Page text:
A weekly column profiling companies and personalities. This week:
What: Displayware, Seattle
Who: Joel McConaughy, 49, managing partner and founder
Mission: Create a platform where consumers can directly download digital content to portable devices.
Carryout: The company develops Windows-based software that runs in a kiosk in a public place. Customers plug in their iPods or similar devices to snag a certain piece of digital content. If they hear a song they like in the store, then they can run a download and can be listening to it as they walk out the door.
Most Read Business Stories
- REI picks new satellite office ‘surrounded by trail networks’
- Judge upholds Seattle eviction regulations, rebuffing landlords' lawsuit
- Fry's Electronics executive accused of embezzling $65 million
- Funky electronics chain Fry's is no more
- Alaska Airlines ordered to pay $3.2M to family of woman who died after escalator fall
Employees: Four full time, four contractors
Financials: The private company expects to generate revenue through software licensing, hosted services and professional fees. Self-funded until now, it is holding its first fundraising round.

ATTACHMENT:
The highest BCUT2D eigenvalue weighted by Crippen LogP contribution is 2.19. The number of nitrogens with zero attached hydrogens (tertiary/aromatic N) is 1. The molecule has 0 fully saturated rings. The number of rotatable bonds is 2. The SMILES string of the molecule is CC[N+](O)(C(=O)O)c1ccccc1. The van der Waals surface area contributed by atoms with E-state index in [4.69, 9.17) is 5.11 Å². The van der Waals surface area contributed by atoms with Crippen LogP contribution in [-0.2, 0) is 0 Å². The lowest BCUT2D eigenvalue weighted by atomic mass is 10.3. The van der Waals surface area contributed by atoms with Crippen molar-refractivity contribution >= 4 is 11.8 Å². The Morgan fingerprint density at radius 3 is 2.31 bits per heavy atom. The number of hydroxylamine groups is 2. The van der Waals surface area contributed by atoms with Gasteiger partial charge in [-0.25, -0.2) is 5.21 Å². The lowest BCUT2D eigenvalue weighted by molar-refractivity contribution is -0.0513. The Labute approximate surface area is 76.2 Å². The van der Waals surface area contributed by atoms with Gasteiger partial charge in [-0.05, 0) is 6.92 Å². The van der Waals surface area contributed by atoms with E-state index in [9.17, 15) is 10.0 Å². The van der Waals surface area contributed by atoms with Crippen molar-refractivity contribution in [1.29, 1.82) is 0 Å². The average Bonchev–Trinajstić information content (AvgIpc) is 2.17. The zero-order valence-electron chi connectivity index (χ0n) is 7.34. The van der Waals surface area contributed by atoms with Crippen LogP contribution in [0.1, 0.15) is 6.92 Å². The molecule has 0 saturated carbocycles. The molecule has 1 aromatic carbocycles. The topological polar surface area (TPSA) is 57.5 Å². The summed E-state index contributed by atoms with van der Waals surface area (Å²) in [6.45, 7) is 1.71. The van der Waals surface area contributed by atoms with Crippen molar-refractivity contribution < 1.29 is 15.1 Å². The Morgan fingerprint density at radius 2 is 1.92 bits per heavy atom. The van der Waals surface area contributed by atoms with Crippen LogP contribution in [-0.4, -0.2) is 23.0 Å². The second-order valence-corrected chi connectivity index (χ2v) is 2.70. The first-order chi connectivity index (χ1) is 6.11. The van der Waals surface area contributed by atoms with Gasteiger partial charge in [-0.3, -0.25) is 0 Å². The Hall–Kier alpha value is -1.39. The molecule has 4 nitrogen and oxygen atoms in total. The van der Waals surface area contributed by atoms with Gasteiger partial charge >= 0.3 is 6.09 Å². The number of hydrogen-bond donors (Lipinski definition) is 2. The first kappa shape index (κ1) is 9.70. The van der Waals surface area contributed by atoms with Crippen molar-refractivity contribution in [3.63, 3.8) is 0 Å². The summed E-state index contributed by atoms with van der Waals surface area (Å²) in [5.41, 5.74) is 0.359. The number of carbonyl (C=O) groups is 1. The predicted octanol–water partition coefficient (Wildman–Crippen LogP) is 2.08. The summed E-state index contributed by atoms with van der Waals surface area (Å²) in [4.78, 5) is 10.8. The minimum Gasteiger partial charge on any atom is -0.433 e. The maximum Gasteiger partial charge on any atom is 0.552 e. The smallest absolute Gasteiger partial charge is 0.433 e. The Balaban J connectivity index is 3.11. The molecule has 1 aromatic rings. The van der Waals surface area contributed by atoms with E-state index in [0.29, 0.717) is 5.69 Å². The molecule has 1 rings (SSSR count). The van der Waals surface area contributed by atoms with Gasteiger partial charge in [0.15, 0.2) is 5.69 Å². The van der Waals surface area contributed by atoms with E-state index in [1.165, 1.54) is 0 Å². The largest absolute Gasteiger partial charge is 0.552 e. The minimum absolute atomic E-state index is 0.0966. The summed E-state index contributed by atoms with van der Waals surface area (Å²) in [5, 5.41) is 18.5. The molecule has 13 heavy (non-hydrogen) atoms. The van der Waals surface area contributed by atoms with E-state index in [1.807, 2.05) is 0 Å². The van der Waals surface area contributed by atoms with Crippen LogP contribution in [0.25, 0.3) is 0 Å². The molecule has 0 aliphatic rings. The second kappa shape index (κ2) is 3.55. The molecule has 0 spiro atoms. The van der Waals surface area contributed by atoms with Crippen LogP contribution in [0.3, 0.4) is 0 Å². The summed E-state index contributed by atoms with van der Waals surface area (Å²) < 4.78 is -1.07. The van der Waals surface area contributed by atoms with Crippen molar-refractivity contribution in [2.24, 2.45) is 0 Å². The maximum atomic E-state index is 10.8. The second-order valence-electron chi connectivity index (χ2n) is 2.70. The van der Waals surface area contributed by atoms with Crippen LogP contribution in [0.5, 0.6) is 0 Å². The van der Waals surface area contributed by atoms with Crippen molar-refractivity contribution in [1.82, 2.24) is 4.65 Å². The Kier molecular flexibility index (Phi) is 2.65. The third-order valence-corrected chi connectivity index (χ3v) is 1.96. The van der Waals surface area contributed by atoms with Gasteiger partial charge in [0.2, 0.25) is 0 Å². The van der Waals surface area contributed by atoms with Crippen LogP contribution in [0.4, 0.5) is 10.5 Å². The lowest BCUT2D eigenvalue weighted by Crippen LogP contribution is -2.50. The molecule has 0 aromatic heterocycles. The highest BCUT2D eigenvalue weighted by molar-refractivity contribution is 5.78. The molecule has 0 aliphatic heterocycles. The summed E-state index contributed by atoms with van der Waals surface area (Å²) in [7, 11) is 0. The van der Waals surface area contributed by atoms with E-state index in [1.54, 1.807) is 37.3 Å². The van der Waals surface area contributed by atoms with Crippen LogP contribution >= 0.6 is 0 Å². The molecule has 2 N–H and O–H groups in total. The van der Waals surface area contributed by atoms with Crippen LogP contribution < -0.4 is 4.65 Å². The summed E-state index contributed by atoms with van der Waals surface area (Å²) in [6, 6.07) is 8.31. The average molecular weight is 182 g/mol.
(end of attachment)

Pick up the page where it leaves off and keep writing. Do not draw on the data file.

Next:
Saving manual labor: While the target customer is someone who craves instant-entertainment gratification, the technology will support more educational applications. It can offer product comparisons and how-to guides in a retail store or provide medical documents in a doctor’s waiting room. “Our customer can be in Home Depot to buy supplies for a project,” McConaughy said. “They can download a ‘how-to’ video they can take home to guide them through the process.”
Local connection: There is an operating kiosk in Seattle-Tacoma International Airport in the Inmotion Entertainment store, with plans for 23 similar locations nationwide. Most of the machines will bear client names, but McConaughy has discussed the idea of installing Displayware-brand kiosks in local high-traffic locations.
Save it for later: This instant gratification doesn’t carry a penalty, as customers receive an e-mail link that allows them to download the on-the-road purchases to their home computer. “This is all about consumer convenience,” McConaughy said. “To allow people to get what they want, where they are and be able to watch it whenever they want.”
— Charles Bermant